Tips from Maggie on your best bet to secure a BWCA permit on Jan. 31
by Parker Loew
The highly anticipated day when BWCA permits become available is rapidly approaching, and U.S. Forest Service Administrative Operations Specialist out of the Kawishiwi District, Maggie Whiting, is here to help.
Whiting spoke two weeks ago on how BWCA permit buyers can avoid stress and ultimately secure their desired permits when they become available on Jan. 31 at 9 a.m.
“This is the big start,” said Whiting.
For first-time permit buyers, Whiting laid out the essentials and what people need before they can think about purchasing a permit.
“First of all, you’re going to have to make sure that you either have your profile or that you create a profile at recreation.gov. That’s imperative,” she said.
Something else people will want to look out for when purchasing a permit is what internet browser they are using.
In years past, permit buyers might have gotten away with using different browsers, but that will not be the case this year.
“Use the latest version of Chrome because it’s the only version that works to purchase a permit,” she said.
At 9 a.m. on Jan. 31, Whiting said that permit buyers will want to hit the “Explore Available Permits” button to get started.
“You’re going to be looking at all the available permits ready to go at that point,” she said. “It’s important to know what you want (beforehand) so that you’re not searching through and trying to decide. Make sure you have picked the entry date and the entry point that fits your needs.”
According to Whiting, an important part of a successful BWCA trip is planning and preparedness.
“Know what you have to do, the rules and regulations, where you want to go, and that you can physically do the route you want. All those things are important to make a successful trip,” she said.
When selecting permits for the BWCA, Whiting said it’s smart to have more than one date and entry location picked out in advance.
“Make sure you have at least three entry dates and three different entry points chosen,” she said. “In case you don’t get the one you want, you will have a couple others to fall back on.”
One way permit buyers can help ensure they secure the location and dates they want is to plan their trip backwards.
“Plan your trip backwards,” she said. “Maybe you want to go on a specific route where you leave through one entry point and come back through another. This way, there are two possible entry points for the same trip.”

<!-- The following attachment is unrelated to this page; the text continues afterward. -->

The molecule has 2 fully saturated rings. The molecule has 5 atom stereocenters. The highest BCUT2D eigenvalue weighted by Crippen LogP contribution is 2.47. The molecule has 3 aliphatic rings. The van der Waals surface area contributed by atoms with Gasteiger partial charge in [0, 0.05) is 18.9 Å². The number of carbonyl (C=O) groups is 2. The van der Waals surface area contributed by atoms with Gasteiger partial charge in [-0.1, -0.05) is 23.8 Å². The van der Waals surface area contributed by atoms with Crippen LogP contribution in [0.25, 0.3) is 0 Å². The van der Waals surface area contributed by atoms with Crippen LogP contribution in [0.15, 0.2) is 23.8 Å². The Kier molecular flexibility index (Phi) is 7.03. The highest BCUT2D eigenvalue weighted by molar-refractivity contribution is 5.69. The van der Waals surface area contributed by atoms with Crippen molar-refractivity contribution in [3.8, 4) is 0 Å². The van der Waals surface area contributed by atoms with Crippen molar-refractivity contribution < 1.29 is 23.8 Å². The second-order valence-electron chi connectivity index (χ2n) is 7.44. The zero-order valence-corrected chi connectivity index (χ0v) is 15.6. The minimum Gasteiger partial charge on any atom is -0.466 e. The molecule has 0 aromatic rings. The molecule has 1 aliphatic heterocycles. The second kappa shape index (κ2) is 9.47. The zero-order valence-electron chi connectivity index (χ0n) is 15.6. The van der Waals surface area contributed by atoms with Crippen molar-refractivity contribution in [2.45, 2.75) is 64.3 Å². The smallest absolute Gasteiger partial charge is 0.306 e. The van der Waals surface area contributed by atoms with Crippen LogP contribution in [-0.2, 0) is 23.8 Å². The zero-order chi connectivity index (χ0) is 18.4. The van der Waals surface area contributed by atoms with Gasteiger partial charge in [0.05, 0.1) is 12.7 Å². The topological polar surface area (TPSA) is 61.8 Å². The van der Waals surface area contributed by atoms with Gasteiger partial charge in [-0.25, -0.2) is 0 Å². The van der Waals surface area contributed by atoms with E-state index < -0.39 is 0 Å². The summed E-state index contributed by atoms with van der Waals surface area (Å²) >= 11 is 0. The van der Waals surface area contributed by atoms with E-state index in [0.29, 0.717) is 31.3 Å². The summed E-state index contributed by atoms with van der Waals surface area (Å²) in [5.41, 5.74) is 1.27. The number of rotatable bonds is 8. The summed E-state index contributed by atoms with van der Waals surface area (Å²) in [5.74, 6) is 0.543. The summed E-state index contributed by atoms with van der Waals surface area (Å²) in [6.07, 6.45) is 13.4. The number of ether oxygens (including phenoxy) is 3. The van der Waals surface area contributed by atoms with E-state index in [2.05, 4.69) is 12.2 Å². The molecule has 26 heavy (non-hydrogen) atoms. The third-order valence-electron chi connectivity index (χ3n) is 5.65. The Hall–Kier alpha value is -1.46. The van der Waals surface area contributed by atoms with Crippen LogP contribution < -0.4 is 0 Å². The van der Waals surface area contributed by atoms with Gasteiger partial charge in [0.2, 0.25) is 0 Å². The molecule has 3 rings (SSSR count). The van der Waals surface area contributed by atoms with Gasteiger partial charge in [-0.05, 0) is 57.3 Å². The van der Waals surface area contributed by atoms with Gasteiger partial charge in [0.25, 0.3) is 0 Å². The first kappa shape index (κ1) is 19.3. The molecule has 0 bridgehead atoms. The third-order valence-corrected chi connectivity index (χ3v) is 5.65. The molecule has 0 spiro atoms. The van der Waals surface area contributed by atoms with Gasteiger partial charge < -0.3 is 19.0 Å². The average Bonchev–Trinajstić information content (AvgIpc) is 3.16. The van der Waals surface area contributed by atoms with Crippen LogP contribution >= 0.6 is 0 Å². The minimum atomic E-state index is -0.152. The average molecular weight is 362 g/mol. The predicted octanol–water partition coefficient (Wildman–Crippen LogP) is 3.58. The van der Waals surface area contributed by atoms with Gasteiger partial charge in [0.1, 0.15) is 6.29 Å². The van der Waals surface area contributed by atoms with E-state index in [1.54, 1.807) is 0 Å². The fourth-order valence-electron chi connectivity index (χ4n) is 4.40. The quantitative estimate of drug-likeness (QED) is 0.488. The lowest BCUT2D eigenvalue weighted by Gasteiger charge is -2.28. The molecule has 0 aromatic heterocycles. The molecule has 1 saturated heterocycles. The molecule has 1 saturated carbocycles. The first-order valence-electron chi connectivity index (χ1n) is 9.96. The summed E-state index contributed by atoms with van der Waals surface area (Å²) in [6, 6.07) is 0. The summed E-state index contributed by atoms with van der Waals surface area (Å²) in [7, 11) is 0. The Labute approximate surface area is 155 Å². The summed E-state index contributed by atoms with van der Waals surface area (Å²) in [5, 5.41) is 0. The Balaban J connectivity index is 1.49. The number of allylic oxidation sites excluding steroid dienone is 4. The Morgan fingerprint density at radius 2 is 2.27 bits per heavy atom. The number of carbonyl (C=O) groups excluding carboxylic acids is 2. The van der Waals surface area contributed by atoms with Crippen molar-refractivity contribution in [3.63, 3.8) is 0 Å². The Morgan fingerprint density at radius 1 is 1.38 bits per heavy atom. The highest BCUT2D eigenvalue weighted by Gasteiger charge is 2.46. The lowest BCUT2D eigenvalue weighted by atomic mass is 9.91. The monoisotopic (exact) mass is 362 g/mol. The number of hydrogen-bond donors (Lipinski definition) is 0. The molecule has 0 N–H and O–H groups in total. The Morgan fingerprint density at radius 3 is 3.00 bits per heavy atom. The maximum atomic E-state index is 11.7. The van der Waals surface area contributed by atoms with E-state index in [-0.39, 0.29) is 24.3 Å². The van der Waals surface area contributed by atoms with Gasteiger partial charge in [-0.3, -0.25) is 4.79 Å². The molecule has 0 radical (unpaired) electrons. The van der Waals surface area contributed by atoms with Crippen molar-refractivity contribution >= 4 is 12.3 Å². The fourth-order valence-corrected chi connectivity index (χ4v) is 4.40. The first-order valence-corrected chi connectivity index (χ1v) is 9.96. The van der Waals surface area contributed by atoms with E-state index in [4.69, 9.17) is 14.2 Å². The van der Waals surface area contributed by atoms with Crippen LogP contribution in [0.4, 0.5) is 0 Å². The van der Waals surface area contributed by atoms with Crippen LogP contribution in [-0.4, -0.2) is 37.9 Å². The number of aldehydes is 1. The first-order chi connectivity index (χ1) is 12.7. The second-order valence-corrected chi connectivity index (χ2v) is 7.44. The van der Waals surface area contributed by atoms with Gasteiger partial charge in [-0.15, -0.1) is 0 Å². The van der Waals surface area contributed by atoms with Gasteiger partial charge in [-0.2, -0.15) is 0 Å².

Permit buyers are allowed to have up to seven permits in their cart at one time but are only allowed one permit per day.
All but one permit will be canceled by the Forest Service if multiple permits are bought on the same day.
Whiting said not to fret if you don’t get the exact entry date and location you want, as there are tons of great options to explore.
“We have 254 backcountry sites that are not in the Boundary Waters Wilderness that you don’t need a permit for. They are first come, first serve,” she said.
Once the permits people have selected are in their carts, they will be asked to designate a trip leader.
Whiting said it’s imperative to add more than one trip leader.
“You can have up to three alternates. Those should be added before you close out your reservation. You can’t go back and add an alternate if for some reason you can’t go,” she said. “It’s so important. I’ve seen many reservations not being able to be fulfilled because only one person was a trip leader.”
If people decide they can’t go on their trip and would like to cancel their permits for any reason, the Forest Service advises people to cancel as far in advance as possible.
Canceling permits early allows for other people who want to go into the BWCAW to get those canceled permits.
If you cancel permits two or more days before the date on the permit there is no charge for the cancellation.
If you cancel inside the two-day window, there is a $32 cancellation fee, but other recreational fees will be refunded.
Once the reservation is secured, you will be sent two videos to help remember the rules and regulations of the BWCA and help to plan and prepare.
“Those are good refreshers for people,” said Whiting. “It’s good to have a refresher. We’re also going to tell you about the weather, fire, and bear activity (in the videos).”
If you would like more information, there is a trip planning guide on recreation.gov that has all the information you need for a successful BWCA trip.